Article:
In addition to investments in our decisioning technology, we also continue to invest in our e-commerce channel and our GenNext strategy. Our e-commerce channel continues to grow at double-digit rates representing 14.3% of total lease revenues in the quarter. The growth in our portfolio of leases generated online is driving improvements to our overall margin performance as we leverage the fixed cost structure of our store and supply chain assets to serve customers that are seeking a virtual shopping experience, low monthly payments and free delivery. Ongoing investments in digital marketing and our customers' online experience are driving growth in this important channel, specifically e-commerce investments are leading to an enhanced shopping experience driven by personalization and richer product content improved customer visibility into products that are available for same or next day delivery and a broader assortment that includes new product categories. Today we have more than 3,000 products on aaron's.com, which is double from a year ago. And our express delivery program accounts for approximately 30% of e-commerce volume. Because of this, we're generating a higher customer conversion rate, lowering our effective acquisition costs and delivering higher customer satisfaction.

I could not be happier with the efforts of our team and the growing marketplace we're creating on aaron's.com. As we discussed last quarter, our GenNext stores continue to perform at a high level. During the third quarter, we increased the size of our GenNext store set by 22 to end the quarter with 86 locations. And we believe we remain on track to have more than 100 GenNext stores by the end of the year. To date, our portfolio of GenNext stores is generating results that are exceeding our targeted 25% internal rate of return and 5-year payback period. Equally as encouraging, monthly lease originations in GenNext stores open for less than one year again grew at a rate of more than 20 percentage points higher than our average legacy stores. As we accelerate the rollout of new GenNext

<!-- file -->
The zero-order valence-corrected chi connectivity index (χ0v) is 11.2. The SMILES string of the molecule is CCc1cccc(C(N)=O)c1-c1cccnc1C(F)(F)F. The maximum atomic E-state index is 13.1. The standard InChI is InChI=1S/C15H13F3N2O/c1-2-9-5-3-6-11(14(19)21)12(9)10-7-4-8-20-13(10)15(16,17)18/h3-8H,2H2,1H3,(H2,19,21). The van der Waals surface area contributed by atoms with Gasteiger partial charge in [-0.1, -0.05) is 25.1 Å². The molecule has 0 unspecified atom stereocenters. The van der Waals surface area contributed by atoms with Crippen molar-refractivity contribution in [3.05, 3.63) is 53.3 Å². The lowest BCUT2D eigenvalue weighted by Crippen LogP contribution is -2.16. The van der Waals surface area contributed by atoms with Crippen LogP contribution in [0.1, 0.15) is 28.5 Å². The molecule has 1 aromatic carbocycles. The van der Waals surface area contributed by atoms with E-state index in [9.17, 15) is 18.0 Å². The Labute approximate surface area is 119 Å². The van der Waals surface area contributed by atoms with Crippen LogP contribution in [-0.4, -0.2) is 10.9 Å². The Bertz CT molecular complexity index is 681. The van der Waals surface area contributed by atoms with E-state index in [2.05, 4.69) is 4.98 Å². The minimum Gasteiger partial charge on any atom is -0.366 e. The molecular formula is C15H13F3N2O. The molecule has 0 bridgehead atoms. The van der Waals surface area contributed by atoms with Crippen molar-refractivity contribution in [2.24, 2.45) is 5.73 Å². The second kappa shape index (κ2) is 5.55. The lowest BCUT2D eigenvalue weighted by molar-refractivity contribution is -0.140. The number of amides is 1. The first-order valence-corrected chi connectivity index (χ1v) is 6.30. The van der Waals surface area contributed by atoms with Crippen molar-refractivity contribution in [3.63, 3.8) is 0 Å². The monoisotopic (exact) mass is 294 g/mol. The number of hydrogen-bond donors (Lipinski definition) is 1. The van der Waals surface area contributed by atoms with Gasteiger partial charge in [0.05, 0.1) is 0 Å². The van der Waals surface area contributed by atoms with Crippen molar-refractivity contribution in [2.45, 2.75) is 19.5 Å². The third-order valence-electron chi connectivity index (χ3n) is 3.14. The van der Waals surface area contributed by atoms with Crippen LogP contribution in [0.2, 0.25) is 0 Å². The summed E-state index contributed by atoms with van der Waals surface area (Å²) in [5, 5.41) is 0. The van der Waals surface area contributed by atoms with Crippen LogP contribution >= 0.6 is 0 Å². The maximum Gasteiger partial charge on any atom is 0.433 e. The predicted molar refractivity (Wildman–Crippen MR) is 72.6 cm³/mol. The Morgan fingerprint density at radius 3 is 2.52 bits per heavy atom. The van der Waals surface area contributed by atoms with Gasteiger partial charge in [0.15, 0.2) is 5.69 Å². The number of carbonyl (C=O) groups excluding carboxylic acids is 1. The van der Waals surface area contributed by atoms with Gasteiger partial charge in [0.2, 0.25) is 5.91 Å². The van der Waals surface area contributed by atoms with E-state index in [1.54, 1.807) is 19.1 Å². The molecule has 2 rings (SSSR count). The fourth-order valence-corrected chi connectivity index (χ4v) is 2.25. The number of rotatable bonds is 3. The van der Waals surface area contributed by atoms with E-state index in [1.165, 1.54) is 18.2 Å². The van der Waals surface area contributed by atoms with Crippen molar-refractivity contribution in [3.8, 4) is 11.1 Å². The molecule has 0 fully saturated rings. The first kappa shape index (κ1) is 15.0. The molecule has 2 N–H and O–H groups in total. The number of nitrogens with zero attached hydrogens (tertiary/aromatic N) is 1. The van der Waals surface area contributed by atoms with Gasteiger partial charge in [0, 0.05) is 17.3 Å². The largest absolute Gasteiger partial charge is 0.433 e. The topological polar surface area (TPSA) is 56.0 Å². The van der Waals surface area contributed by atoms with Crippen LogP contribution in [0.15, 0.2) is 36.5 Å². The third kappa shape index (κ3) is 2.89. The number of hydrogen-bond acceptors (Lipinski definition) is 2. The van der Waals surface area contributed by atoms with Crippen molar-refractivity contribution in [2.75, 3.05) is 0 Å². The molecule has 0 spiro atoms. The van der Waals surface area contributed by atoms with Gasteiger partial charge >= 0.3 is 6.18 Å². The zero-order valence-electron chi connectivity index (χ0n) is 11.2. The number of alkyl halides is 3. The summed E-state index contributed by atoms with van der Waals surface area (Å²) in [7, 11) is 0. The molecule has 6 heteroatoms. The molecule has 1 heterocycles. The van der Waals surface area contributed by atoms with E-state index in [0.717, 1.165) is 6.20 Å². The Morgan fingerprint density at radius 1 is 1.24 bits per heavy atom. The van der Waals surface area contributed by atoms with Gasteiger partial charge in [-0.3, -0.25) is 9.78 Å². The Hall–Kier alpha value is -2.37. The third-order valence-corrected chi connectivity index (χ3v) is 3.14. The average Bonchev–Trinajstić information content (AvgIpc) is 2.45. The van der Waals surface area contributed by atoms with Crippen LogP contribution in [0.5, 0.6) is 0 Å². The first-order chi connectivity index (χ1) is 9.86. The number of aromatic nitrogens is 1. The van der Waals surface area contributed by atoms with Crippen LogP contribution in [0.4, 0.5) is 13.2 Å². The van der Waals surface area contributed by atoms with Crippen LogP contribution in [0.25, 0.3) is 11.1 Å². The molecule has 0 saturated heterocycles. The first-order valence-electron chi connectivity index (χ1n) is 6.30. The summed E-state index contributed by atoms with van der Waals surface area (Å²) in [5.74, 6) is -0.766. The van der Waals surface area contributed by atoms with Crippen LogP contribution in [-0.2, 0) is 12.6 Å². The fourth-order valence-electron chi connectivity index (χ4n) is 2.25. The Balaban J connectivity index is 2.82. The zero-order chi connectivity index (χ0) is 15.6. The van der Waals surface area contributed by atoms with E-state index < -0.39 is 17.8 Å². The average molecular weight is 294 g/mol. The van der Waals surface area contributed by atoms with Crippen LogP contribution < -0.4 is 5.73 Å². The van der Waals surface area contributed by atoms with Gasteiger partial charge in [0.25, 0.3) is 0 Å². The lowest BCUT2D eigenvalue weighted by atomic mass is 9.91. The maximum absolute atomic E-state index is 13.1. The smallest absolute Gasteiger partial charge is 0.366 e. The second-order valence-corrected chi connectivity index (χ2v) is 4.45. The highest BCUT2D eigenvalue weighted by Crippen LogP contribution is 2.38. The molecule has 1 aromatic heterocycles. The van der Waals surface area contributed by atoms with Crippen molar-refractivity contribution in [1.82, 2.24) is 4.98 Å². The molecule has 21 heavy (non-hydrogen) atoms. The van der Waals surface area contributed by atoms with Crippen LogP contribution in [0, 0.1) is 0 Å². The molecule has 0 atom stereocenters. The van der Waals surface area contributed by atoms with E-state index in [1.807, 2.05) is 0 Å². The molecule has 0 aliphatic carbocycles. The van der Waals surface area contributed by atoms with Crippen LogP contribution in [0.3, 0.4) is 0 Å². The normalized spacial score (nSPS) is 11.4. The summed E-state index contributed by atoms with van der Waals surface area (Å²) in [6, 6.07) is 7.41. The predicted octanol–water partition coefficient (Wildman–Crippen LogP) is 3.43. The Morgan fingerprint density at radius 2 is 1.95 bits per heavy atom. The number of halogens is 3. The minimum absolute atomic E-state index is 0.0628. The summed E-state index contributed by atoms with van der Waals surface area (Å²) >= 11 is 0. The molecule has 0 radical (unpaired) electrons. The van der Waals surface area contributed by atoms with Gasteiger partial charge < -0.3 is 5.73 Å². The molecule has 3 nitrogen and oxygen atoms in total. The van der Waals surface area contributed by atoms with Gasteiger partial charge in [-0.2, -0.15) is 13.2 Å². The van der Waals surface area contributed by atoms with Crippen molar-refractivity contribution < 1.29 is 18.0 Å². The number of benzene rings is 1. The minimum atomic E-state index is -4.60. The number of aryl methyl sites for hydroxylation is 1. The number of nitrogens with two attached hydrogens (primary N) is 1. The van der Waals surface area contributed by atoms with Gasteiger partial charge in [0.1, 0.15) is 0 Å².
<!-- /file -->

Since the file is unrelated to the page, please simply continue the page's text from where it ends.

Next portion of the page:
Stores, we continue to maintain a disciplined approach around our execution of the strategy.

Before I turn the call over to Kelly, let me reiterate how pleased I am with the company's strong performance in the third quarter. Our merchandising and supply chain teams have performed exceptionally well by getting ahead of market disruptions, by procuring inventory and expanding output from our Woodhaven manufacturing facilities. As a result, we are entering the holiday season with strong inventory levels in both our stores and distribution centers and we have been increasing prices to respond to inflationary pressures and maintain product margins. I remain encouraged by the underlying performance of both our store and e-commerce channels as we're tracking well ahead of our 5-year plan on revenue and earnings.

I'll now turn the call over to Kelly to discuss our financial results.

C. Kelly Wall -- Chief Financial Officer

Thank you, Douglas. For the third quarter of 2021, total revenues were $452.2 million compared with $441 million for the third quarter of 2020, an increase of 2.5%. The increase in revenues was primarily due to the increased size of our lease portfolio, partially offset by the expected lower customer payment activity during the quarter and the reduction of 79 franchise stores during the 15-month period ended September 30, 2021. Lease revenues in the third quarter of this year also benefited by an increase in ticket size or monthly rent for agreement, that is offsetting the inflation we are experiencing in the cost of lease merchandise.